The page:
Athletes of Virtue in the Age of the Caliphates: Monasticism and Pilgrimage in the Early Islamic ‘Holy Land’ c.650-900 CE
By Daniel Reynolds
Rosetta, Vol. 9 (2011)
Introduction: Academic awareness and interest in the apologetic and theological activity of Palestine’s monastic milieu in the Early Islamic period has accelerated over the past twenty years and its growing profile on modern academic agendas has facilitated a more detailed understanding of the reaction of monastic writers to ‘Arab’ political hegemony after the 630s CE and their intellectual response to the consolidation of a rival Islamic theological discourse.
A steadily growing corpus of critical editions of surviving texts continues to endorse this trend and the appearance of many translations in modern European languages (increasingly English) has, in addition, facilitated the exposure of this material to a wider academic audience and a greater repertoire of critical and disciplinary approaches. Continuous publications focussing on individual writers are also beginning to open newer research avenues aimed at outlining the broader trends and theological approaches employed by Palestinian monastic communities in the defence of Christian doctrine and devotional identity.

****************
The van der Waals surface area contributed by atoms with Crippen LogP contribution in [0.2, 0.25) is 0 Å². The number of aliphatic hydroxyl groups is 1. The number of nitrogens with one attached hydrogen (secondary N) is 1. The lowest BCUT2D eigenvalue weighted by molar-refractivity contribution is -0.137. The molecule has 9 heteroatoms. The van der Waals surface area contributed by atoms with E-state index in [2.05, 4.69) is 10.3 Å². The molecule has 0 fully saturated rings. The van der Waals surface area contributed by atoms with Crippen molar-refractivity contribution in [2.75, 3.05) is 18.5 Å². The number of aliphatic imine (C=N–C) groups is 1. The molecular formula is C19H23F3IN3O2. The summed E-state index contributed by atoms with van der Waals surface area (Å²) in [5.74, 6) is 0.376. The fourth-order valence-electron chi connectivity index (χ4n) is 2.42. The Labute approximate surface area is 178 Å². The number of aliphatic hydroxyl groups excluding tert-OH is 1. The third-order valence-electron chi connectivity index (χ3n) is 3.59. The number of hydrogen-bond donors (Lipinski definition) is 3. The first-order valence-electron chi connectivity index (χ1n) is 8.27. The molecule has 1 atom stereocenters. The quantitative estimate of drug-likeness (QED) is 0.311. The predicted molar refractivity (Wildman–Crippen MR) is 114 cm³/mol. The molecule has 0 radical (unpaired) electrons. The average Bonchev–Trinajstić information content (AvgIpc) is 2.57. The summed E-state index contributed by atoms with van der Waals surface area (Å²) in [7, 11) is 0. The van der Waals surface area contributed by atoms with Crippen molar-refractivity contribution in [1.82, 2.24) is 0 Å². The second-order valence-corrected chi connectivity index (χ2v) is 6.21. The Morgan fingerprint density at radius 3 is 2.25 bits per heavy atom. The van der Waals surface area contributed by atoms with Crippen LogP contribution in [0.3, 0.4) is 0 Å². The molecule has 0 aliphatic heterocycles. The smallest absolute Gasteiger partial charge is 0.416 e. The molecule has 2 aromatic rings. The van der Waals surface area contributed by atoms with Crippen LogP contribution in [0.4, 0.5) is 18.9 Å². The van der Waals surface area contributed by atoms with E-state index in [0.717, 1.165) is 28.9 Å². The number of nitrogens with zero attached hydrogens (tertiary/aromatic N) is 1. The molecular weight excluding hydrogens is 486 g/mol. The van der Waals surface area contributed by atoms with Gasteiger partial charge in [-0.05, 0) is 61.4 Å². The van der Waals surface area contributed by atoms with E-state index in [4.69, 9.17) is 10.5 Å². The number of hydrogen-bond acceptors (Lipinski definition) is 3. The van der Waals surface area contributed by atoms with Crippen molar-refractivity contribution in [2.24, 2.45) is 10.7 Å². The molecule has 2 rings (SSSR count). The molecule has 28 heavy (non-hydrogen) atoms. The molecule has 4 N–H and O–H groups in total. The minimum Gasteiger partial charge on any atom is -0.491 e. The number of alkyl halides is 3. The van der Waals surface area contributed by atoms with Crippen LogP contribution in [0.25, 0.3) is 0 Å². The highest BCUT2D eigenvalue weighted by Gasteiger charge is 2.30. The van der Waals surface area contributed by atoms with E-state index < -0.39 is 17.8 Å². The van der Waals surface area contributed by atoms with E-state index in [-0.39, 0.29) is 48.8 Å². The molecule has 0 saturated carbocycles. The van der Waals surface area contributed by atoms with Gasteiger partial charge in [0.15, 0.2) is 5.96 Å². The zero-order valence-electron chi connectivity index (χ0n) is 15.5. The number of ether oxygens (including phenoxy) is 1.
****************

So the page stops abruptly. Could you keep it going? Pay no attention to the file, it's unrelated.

Equally vibrant developments have characterised the concurrent academic analysis of Early Islamic polemical discourse directed against Christian communities and associated monastic writers between the eighth and tenth centuries: communities which still constituted a significant demographic presence in the Early Islamic Levant and which remained strongly imbued with connections to older established networks of authority.
Recent studies have drawn attention to the significant level of interchange and dialogue between writers of both social and religious factions. A resulting feature of this contemporary academic probing is the modern recognition of the sensitivity of Palestinian Christian apologetic to concurrent trends in Islamic theological thinking and methods of religious disputation. Following the adoption of Arabic by Palestinian monastic communities after 750 CE, monastic writers rapidly appropriated the style and linguistic flair of contemporary Islamic discourse (frequently inspired by the Qur’an) in order to safeguard the survival of the wider Christian community. Ongoing interest in this linguistic and theological transition has generated the publication of several eloquent studies and does not require fuller elaboration here.